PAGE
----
[IPAC-List] Guessing on the SAT/ACT

Kelly Sorensen kelsoren at gmail.com
Mon May 3 09:53:18 EDT 2010

I want to chime in here because there is a lot of conflicting information
regarding guessing on the SAT, with advice ranging from "never guess" to
"always guess."

First off, people talk about there being a "penalty for guessing" on the
SAT, which isn't exactly true. Basically, ETS is simply trying to prevent
folks from getting more points than they deserve based simply upon guessing,
so it's more of a "correction for guessing" rather than a "penalty." And
maybe I'm splitting hairs, here, but the term "penalty" is much more
intimidating than the term "correction."

On the SAT students generally have 5 multiple choice answers to choose from.
ETS takes off 1/4 a point for each wrong answer. Yet for each correct
answer, the student earns one full point. And, of course, -1/4 + -1/4 + -1/4
+ -1/4 = -1.
And -1 + 1 = 0. And 0 points are what the student would have received had
they not guessed. This is my objection to calling it a guessing "penalty."
This is important for students to know, but often test prep books and even
high school English teacher will tell students not to guess, to guess only
if they can narrow the answer choices down to two, etc. The reason this is
important to know is because students rarely guess at random. As I'm sure
you all know, it is difficult to come up with attractive distractor items.
Students generally can eliminate an answer or two quite easily. There are
also strategies that can be taught to help help eliminate answers (e.g., ETS
doesn't like extreme answers, they aren't going to have an answer choice the
would be insulting to woman or minorities be the correct answer, if the word
is extremely difficult and the student is on problem one in the sentence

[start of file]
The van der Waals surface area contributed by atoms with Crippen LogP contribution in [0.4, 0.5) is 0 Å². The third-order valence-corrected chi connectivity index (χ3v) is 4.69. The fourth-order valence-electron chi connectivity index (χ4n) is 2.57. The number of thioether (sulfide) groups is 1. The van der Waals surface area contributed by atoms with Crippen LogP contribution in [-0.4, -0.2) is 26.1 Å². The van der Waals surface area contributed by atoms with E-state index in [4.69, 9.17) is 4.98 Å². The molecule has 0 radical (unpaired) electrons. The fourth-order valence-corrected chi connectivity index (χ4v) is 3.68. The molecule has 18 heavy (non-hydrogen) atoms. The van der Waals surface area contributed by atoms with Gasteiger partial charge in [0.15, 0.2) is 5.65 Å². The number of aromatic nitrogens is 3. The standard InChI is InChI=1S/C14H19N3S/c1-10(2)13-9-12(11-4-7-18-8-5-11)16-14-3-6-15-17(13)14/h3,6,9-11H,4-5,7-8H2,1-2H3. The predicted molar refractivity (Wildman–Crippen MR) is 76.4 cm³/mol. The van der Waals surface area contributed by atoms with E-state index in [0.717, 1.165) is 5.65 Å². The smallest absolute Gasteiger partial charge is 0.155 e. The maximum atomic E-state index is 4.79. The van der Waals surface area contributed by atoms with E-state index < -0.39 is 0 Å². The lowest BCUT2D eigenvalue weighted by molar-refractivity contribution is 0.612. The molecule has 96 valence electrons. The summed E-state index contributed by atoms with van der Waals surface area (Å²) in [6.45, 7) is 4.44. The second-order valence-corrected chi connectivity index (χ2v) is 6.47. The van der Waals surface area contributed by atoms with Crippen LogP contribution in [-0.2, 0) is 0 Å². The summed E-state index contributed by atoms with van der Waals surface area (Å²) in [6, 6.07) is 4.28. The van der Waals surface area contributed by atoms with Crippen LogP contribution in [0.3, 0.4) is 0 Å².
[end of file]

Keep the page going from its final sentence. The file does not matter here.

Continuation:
completion section then it isn't going to be the answer, or if the word is
extremely easy and it's the last question in that section it isn't going to
be the answer, etc.), so it's rare when a student cannot eliminate any
answer possibilities, even if they don't know why they think an answer
choice should be eliminated.

And of course the SAT is controversial because minorities as a group tend to
score less well...

The ACT does not correct for guessing, so there is no debate on guessing
there, or shouldn't be. One should always guess on the ACT, though of
course, in my opinion, one should always guess on the SAT too.

On Thu, Apr 29, 2010 at 1:54 PM, Chris Hornick <cwhornick at cwhms.com> wrote:

> I have found this to be a very interesting discussion, as my 15 year old

> son

> is in the process of being scarred for life by taking the SAT, ACT and

> other

> placement exams. I have tried to help him understand how guessing can

> affect his score, and I suspect it has about as much value to him as a lot

> of the life experience help I try to offer. I am sure many of you know

> what

> I am saying there! My real comment here is that I think we should be clear

> on what we are trying to accomplish with correcting for guessing on

> employment exams (speeded or not speeded). I don't think it is all that

> critical or helpful in the employment arena. In my estimation, correction

> for guessing on a speeded test is not necessary or helpful. As Dennis

> pointed out, most speeded tests include calculation of both accuracy and

> speed, thus penalizing applicants further by correcting for guessing does

> not make sense to me.

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